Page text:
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The Path of Totality

A group of UMD students and faculty view the sun with solar eclipse glasses.
August 7, 2017

Experience the Solar Eclipse on August 21. 

From Oregon to South Carolina, dusk will suddenly settle in the middle of the day. Crickets will start chirping, birds will stop singing, even the temperature will plummet. It all happens on August 21, when a solar eclipse will be visible throughout the entire lower 48 states. Hundreds, possibly thousands, of UMD students, faculty, staff and alumni will travel to the path of totality for the solar eclipse. The path will cross the U.S. in about two hours at 700 miles an hour.

Josh Wasniewski, UMD senior, physics major and astronomy minor, is an insatiable stargazer. “The more I learn about a total eclipse, the more I want to see this one,” he says. As program coordinator for the Marshall W. Alworth Planetarium, Josh is especially interested in experiencing the eclipse firsthand.  

Josh Wasniewski

See the film "Totality" in UMD's portable GeoDome at The Sports Garden on August 21. Watch a live feed from NASA on restaurant televisions. View the partial eclipse outside just after 1 pm. UMD staff and volunteers will pass out protective glasses and answer questions. Grandma's will offer food and drink specials. Photo above: UMD's Josh Wasniewsk.

He is determined to travel over 1,000 miles to get to Idaho Falls. Idaho is one of the best locations for eclipse viewing because of the clear August weather and prime mountaintop viewing sites. “I’m either driving out to Idaho Falls or flying out,” he says. "I'm going to get there."


People watching in the path of totality, a 70 mile wide route that crosses the United States, will see a total solar eclipse as the new moon covers the sun for around two minutes at each site.

“People who want the best experience should to get to the path of totality,” says Dr. Marc Seigar, UMD’s associate dean of the ​Swenson College of Science and Engineering (SCSE).

In this path, viewers will be able to see unique phenomena, including the sun’s corona, Baily’s beads, and diamond rings.

“The corona is the outermost layer of the sun,” says Josh. “They call it ethereal looking; it looks wispy. Then, when the moon moves in front of the sun, you see Baily’s beads, round shapes made by little rays of light peeking through the peaks and the valleys on the moon,” says Josh.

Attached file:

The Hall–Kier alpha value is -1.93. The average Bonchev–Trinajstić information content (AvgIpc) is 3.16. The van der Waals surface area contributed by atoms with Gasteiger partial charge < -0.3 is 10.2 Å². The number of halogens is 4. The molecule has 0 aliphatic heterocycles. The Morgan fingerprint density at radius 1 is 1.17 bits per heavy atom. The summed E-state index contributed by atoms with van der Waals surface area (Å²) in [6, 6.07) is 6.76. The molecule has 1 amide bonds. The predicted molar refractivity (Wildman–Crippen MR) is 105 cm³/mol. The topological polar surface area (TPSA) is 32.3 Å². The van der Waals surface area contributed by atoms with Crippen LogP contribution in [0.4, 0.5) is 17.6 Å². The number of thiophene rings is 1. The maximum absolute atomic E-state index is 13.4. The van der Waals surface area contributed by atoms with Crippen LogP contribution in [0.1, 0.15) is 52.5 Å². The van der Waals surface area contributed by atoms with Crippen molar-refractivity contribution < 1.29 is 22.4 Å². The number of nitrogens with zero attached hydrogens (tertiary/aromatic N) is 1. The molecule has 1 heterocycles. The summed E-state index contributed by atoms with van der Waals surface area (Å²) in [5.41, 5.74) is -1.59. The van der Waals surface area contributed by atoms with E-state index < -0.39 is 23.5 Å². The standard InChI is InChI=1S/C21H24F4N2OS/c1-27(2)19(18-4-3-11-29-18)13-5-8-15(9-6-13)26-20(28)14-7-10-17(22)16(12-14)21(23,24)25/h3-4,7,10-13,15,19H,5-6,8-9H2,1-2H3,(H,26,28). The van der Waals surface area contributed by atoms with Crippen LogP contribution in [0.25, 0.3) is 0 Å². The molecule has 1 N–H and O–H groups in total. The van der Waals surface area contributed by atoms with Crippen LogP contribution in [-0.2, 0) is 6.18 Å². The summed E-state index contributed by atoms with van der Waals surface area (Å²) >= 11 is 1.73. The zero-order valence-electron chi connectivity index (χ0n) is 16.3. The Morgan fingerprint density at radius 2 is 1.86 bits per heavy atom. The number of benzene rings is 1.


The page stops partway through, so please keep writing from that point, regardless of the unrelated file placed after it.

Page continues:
He explains the diamond ring effect, an illusion of a ring of brightness which occurs along with Baily’s beads, just before and after the moon completely eclipses the sun.

And then there are the strange patterns made when the tiny gaps between leaves act as pinhole lenses, “If you look down while it’s happening, you can see mini solar eclipses all over the ground,”  Josh says.


If you can’t travel, you will still get a show. For the first time in 40 years, everyone in the lower 48 states will be able to see the moon cover at least 80 percent of the sun.

On Saturday nights at 7 pm, during the month of August, the Marshall W. Alworth Planetarium will present, “Totality,” a 25-minute full dome show that explains what a solar eclipse is, and how and when they occur.


On August 21, UMD will set up its portable GeoDome at The Sports Garden in Duluth’s Canal Park, where they will show “Totality,” before and after the eclipse. A live feed from NASA will be broadcast on televisions throughout the restaurant.

During the partial eclipse just after 1 pm, UMD will set up a telescope and pass out solar eclipse protective glasses outside The Sports Garden on the harbor side. UMD staff and volunteers will also be on hand to answer questions. Grandma's will offer food and drink specials. UMD thanks Grandma's Restaurants for their support presenting this once-in-a-lifetime event.

Keep in mind, people can permanently damage their eyes by looking at the sun, so using protective glasses is important.

Join the fun, check out #UMDeclipse2017 on Twitter and Facebook.


Photo above (l-r) UMD students Josh Wasniewski, Caitlyn Tanner, Samantha Church, and (far right) Krystyna Bobel. Marc Seigar, SCSE associate dean, is second from the right.